See also, "House Crime Subcommittee Approves Cyber Security Bill," in TLJ Daily E-Mail Alert
No. 377, Feb. 27, 2002, and "House Committee Holds Hearing on Cyber
Security Enhancement Act", in TLJ Daily E-Mail Alert
No. 367, Feb. 13, 2002.
Senate Committee Holds Hearing on Cyber Security Information
5/8. The Senate Governmental
Affairs Committee held a hearing on S 1456,
the Critical Infrastructure Information Security Act of 2001, sponsored
by Sen. Bob Bennett (R-UT). The bill
contains a Freedom of Information Act (FOIA) exemption to encourage the sharing
of information regarding cyber security with the federal government, and an
antitrust exemption to encourage cooperative efforts.
Deputy Assistant Attorney General John Malcolm stated that "The Justice
Department believes that the sharing of private sector security information on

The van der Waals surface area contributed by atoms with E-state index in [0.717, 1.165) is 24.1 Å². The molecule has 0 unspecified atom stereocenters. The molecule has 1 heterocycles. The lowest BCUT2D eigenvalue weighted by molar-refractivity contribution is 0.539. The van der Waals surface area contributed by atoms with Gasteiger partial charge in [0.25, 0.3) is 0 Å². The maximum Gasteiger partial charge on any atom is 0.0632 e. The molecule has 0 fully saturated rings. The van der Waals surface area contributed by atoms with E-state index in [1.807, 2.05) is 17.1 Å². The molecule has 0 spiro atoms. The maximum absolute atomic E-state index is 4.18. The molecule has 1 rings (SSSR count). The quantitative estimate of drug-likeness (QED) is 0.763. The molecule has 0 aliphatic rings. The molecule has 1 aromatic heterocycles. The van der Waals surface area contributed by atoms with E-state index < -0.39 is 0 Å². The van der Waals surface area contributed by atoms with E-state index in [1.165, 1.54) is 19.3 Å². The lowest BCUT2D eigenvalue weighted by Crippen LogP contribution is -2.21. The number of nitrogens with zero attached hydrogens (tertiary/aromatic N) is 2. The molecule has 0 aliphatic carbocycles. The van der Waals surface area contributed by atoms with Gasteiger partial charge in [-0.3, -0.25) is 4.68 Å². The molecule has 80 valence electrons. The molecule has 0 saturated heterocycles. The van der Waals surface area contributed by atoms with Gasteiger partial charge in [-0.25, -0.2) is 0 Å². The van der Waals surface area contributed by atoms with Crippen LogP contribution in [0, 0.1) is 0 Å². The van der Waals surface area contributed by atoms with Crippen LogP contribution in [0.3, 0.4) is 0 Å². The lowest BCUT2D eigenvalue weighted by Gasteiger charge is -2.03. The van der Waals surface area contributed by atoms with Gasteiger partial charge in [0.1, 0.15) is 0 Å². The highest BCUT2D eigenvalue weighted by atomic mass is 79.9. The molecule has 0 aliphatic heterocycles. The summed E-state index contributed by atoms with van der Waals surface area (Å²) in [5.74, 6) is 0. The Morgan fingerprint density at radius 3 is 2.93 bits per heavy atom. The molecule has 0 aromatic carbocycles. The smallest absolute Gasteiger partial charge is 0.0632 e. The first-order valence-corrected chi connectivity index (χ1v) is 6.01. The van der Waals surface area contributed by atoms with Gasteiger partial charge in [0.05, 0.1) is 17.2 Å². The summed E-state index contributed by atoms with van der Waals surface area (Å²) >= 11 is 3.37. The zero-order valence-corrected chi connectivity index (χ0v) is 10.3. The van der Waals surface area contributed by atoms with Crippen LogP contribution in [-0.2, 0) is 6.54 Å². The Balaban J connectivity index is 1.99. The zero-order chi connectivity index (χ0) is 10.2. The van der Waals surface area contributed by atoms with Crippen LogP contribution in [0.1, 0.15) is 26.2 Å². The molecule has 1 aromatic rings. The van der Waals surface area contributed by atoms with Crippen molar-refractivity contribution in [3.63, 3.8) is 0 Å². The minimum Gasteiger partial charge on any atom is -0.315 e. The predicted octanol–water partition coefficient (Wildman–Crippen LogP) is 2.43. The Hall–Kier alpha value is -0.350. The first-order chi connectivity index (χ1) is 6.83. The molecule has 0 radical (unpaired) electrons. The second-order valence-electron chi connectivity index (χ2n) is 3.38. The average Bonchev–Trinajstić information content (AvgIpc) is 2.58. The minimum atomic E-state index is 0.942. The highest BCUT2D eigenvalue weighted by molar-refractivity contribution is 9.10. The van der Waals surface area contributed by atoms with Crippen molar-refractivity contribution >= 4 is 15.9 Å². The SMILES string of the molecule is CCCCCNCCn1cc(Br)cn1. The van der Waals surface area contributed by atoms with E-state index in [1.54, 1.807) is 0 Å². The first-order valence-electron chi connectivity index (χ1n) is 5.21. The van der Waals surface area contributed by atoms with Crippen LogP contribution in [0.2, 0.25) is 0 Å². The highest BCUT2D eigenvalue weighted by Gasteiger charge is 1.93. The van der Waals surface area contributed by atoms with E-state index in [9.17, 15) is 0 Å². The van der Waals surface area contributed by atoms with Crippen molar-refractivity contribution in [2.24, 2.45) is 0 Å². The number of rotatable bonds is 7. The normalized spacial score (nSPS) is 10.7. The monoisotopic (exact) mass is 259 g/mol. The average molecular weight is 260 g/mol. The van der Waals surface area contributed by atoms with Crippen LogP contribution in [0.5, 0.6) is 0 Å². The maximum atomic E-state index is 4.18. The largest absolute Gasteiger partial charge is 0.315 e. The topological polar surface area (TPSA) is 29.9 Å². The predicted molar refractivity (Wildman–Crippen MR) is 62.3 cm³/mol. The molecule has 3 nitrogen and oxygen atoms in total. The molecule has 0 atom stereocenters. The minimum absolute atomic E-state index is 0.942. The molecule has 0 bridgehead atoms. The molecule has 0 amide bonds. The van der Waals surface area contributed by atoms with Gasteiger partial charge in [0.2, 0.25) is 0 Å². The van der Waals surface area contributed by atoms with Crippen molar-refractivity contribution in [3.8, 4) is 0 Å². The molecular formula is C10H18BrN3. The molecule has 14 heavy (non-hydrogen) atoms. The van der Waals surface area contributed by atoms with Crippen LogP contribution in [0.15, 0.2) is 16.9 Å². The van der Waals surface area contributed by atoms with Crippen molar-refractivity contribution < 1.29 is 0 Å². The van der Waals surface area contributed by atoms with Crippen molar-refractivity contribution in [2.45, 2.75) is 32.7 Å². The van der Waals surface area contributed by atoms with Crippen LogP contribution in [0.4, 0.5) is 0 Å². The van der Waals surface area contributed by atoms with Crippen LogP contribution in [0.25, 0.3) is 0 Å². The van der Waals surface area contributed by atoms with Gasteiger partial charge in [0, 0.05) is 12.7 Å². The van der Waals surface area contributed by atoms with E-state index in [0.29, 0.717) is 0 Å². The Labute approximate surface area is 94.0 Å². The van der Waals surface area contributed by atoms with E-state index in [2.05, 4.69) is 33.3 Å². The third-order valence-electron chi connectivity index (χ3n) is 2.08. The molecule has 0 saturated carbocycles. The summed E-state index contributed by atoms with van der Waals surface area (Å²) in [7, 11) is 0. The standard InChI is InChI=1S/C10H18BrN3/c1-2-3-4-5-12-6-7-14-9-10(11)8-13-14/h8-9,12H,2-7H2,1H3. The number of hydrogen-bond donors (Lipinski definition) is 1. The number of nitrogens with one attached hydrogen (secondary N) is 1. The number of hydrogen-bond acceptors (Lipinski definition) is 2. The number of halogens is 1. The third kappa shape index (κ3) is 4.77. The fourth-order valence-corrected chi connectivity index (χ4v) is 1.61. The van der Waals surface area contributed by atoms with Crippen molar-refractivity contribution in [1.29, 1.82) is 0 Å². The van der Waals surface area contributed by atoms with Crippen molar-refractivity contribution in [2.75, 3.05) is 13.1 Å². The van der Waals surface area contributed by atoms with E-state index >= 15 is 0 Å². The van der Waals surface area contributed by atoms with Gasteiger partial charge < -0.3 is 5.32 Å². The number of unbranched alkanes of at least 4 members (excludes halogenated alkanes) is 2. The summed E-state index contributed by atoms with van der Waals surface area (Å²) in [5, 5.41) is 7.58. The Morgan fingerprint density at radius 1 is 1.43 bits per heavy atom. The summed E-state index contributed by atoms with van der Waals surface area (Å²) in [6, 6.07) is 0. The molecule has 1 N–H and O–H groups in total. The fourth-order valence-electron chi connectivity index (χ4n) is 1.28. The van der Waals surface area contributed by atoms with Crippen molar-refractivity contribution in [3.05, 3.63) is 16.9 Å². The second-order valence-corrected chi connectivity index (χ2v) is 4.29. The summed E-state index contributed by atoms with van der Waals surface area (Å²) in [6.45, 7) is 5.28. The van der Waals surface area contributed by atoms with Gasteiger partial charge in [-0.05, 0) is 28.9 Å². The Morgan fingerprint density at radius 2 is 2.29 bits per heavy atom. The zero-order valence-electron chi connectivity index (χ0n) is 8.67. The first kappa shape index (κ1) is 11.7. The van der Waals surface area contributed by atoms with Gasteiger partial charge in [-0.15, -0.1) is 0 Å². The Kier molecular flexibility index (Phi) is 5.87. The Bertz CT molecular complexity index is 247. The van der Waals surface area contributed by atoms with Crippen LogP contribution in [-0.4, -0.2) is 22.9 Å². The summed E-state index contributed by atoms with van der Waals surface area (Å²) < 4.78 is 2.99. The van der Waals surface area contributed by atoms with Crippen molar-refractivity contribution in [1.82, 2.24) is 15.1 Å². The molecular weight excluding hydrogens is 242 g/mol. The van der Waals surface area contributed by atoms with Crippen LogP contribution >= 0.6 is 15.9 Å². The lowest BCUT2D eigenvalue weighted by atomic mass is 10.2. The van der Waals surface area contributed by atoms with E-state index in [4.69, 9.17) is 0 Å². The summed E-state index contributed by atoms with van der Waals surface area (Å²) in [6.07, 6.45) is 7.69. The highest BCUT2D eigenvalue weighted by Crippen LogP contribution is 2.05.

critical infrastructure between private sector entities and with the federal
government to avert acts that harm, or threaten to harm, our national security
is of the utmost importance."
Malcolm also reviewed existing FOIA law in his written testimony. He stated that
"Exemption 4 of FOIA protects ``trade secrets and commercial or financial
information obtained from a person [that is] privileged or confidential.´´ The
exemption affords protection to those business submitters who are required to
furnish commercial or financial information to the government, either directly
or indirectly, by safeguarding them from the competitive disadvantages that
could result from disclosure."
Malcolm added that "It is important to recognize that the courts have
regularly rejected any notion that either an information submitter's request for
confidentiality, or an agency's promise that submitted information would not be
released, by itself, suffices to insulate such information from disclosure under
He continued that the U.S. Court of
Appeals (DCCir) interpreted Exemption 4 in Critical Mass Energy Project
v. NRC, 975 F.2d 871 (1992) (en banc), cert. denied, 113 S. Ct. 1579 (1993).
He stated that this case held that "commercial information information that
is required to be furnished to the Government can be withheld primarily to the